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TechForce: Amount of students graduating from tech schools is increasing

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The amount of students graduating from technical schools has increased for the first time in a decade, according to a new report.

TechForce Foundation’s recently-released Technician Supply & Demand report found that student completions in all segments, including collision repair, are up.

“This is wonderful news,” said Jennifer Maher, TechForce Foundation’s CEO.

“[We and our] donors have worked tirelessly to dispel the outdated stigmas; to share the upside and advantages that a technician career offers; to show respect for techs and their vital role in keeping America moving; and helping young people who love problem-solving, technology, and working with their hands to find an education and career that fits. When we see an uptick in program completions, we have faith that the hard work is paying off.”

According to the report, collision technician completions rose more than 5% last year with an increase of 238 graduates.

Although last year’s 4,725 completions were higher than 2021’s 4,487 graduates, it was 45% still lower than 2013’s 7,469 figure.

The report also found that the amount of overall auto collision technicians was up .5% in 2022 with an increase of 800 collision repair technicians. The rise followed a six-year-long downward slide.

“While this is not a significant increase, it is certainly encouraging,” the report said. “…The two most important measurements we have available to us are the total number of technicians employed and the number of postsecondary completions in transportation technical programs,” it said. “These are the measurements that represent where we, as an industry, can make our greatest impact through our combined efforts in actively championing technical careers.

“While technician demand is certainly an important metric, we have no control over it. …Therefore, it is most encouraging to see the current trends that are developing, as shown in this year’s report.”

TechForce added that its work is not over and that it must continue working to meet the need for 110,000 collision technicians through 2027 by:

    • Engaging with students, beginning in middle school, as well as parents at school stakeholders to increase awareness of technical career paths;
    • Building relationships with local school instructors and administrators;
    • Providing funding for technical training scholarships;
    • Pushing enrollment in post-secondary training programs;
    • Utilizing internships, mentorships, and apprenticeships; and
    • Supporting nonprofit organizations that are working to address the tech shortage.

TechForce said this year’s report was significant because it found that the transportation technician workforce increased 4.3% year-over-year in 2022, outpacing U.S. Labor Force growth for the first time.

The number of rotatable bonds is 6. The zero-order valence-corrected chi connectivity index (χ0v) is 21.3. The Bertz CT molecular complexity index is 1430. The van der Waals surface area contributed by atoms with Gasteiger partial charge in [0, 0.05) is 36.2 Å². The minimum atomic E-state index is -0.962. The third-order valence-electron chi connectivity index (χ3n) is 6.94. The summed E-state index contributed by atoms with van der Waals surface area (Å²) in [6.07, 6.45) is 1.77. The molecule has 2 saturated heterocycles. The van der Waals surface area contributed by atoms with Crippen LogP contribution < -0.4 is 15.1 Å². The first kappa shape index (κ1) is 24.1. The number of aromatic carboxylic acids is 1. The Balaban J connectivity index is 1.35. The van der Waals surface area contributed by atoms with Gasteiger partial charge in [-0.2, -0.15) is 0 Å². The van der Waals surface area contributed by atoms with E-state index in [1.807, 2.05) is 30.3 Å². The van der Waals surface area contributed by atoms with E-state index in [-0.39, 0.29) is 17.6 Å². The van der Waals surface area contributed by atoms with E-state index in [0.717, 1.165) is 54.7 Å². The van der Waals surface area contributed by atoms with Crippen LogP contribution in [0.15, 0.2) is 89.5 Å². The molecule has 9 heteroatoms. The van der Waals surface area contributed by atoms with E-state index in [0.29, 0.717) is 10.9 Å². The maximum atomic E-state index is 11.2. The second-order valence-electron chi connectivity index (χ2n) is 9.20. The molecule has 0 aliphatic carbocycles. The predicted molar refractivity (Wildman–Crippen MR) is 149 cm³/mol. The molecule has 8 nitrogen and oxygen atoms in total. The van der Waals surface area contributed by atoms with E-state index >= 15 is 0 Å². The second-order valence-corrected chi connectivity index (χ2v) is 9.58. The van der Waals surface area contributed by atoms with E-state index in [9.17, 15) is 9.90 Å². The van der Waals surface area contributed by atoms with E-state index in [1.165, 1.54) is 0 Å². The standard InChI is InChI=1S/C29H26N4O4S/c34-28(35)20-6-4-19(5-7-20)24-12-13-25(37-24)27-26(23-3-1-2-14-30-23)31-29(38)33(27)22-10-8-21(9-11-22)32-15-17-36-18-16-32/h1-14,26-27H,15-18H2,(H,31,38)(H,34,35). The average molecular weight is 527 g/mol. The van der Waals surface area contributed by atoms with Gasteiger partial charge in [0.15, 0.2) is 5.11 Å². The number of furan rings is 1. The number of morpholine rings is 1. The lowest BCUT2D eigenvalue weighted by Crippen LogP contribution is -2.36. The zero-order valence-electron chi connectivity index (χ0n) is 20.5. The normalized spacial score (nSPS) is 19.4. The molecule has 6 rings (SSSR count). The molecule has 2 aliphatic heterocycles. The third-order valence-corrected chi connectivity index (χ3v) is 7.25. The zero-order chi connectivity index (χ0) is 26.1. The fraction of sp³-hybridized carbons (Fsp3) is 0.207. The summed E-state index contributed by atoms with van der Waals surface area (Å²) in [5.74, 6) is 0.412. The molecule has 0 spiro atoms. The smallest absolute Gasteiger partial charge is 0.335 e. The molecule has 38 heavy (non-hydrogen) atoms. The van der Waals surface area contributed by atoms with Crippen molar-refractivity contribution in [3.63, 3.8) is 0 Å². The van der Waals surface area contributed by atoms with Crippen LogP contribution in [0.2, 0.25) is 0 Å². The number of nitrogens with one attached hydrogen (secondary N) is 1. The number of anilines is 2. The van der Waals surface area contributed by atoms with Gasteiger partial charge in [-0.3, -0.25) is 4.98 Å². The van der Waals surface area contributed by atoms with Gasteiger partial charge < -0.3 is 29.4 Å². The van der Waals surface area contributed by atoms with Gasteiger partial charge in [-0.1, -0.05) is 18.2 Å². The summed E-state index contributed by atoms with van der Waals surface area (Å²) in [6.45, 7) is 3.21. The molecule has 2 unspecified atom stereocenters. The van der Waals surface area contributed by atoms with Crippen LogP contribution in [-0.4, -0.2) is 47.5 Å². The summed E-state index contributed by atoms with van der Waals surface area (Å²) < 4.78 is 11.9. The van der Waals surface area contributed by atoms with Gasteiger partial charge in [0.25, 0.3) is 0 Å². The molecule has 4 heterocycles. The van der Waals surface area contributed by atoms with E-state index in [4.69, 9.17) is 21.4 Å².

While noting that the figures are good news, TechForce noted that 795,000 new automotive, diesel, collision repair, aviation, and avionics technicians are still needed to meet demand through 2027. That figure is down from the 1 million new hires deemed necessary to fill the gap in last year’s TechForce report.

“The decrease in open positions is certainly encouraging, as well as the increase in both technicians employed and postsecondary technical program graduates,” said Greg Settle, report author and TechForce’s director emeritus of national initiatives. “Hopefully, the past year’s trend of increased graduates continues, as we still have many more open positions than graduates ready to join the workforce. Collision

“Repair has the biggest challenge ahead with 6.7 jobs available for every graduate, followed by 3.1 for Diesel, 2.6 for Automotive and 1.2 in Aviation.”

TechForce Foundation is a nonprofit organization that conducts research on the automotive, collision, and diesel repair industries and links students with employers through education, apprenticeship, and job opportunities.

Its efforts include grant and/or scholarship-funded tuition and grant and scholarship money for schools as well as collaborations with businesses, schools, associations, and nonprofits on workforce development solutions.

Earlier this year, it launched a new technical education campaign called “Grab the Wheel” to attract entry-level automotive, collision, and diesel repair technicians into the industries over the next five years to meet the looming workforce demand.

“We need to do everything we can to inspire and support those who want to pursue the technician career path,” Maher said. “Too often, students either don’t start or have to drop out of their technical education because of financial barriers.

“TechForce will award $2.3 million in scholarships and grants this year alone, but that’s still only serving 1 in every 3 applicants. We simply need more donations to help these students get where they’re trying to go, which is employment in an industry that desperately needs them.”

In July, I-CAR shared its plans for helping recruit more talent into the collision repair industry during a Collision Industry Conference (CIC) meeting.

Dara Goroff, I-CAR’s vice president of planning and industry talent programming, said strategies aimed at bridging the industry’s talent gap have come a long way in the past year, with the newly launched Collision Careers marketing campaign poised to further bolster interest.

“Our industry is most sustainable, not just when we have a host of fantastic technicians that work with us every day at our repair centers, but when we have a really eager population across the United States and in other countries who want to join the collision repair industry,” Goroff said at the time.


Featured image courtesy of Nalinee Supapornpasupad/iStock

Graphics courtesy of the TechForce Foundation

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